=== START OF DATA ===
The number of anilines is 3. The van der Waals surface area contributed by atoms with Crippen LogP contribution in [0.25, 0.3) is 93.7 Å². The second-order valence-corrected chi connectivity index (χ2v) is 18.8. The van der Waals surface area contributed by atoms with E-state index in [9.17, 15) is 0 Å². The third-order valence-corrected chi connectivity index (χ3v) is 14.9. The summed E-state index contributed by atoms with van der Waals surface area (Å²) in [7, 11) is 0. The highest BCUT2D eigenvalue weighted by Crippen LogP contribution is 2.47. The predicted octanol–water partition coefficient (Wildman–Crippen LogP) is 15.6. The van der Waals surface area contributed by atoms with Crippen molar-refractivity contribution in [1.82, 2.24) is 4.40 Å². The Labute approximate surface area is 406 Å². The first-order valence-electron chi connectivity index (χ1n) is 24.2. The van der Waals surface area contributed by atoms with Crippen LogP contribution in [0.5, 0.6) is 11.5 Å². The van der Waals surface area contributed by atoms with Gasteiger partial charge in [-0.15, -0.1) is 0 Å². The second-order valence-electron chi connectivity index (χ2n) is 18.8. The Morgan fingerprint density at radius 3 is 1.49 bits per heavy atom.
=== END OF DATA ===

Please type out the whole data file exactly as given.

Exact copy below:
The number of anilines is 3. The van der Waals surface area contributed by atoms with Crippen LogP contribution in [0.25, 0.3) is 93.7 Å². The second-order valence-corrected chi connectivity index (χ2v) is 18.8. The van der Waals surface area contributed by atoms with E-state index in [9.17, 15) is 0 Å². The third-order valence-corrected chi connectivity index (χ3v) is 14.9. The summed E-state index contributed by atoms with van der Waals surface area (Å²) in [7, 11) is 0. The highest BCUT2D eigenvalue weighted by Crippen LogP contribution is 2.47. The predicted octanol–water partition coefficient (Wildman–Crippen LogP) is 15.6. The van der Waals surface area contributed by atoms with Crippen molar-refractivity contribution in [1.82, 2.24) is 4.40 Å². The Labute approximate surface area is 406 Å². The first-order valence-electron chi connectivity index (χ1n) is 24.2. The van der Waals surface area contributed by atoms with Crippen LogP contribution in [0.5, 0.6) is 11.5 Å². The van der Waals surface area contributed by atoms with Gasteiger partial charge in [-0.15, -0.1) is 0 Å². The second-order valence-electron chi connectivity index (χ2n) is 18.8. The Morgan fingerprint density at radius 3 is 1.49 bits per heavy atom.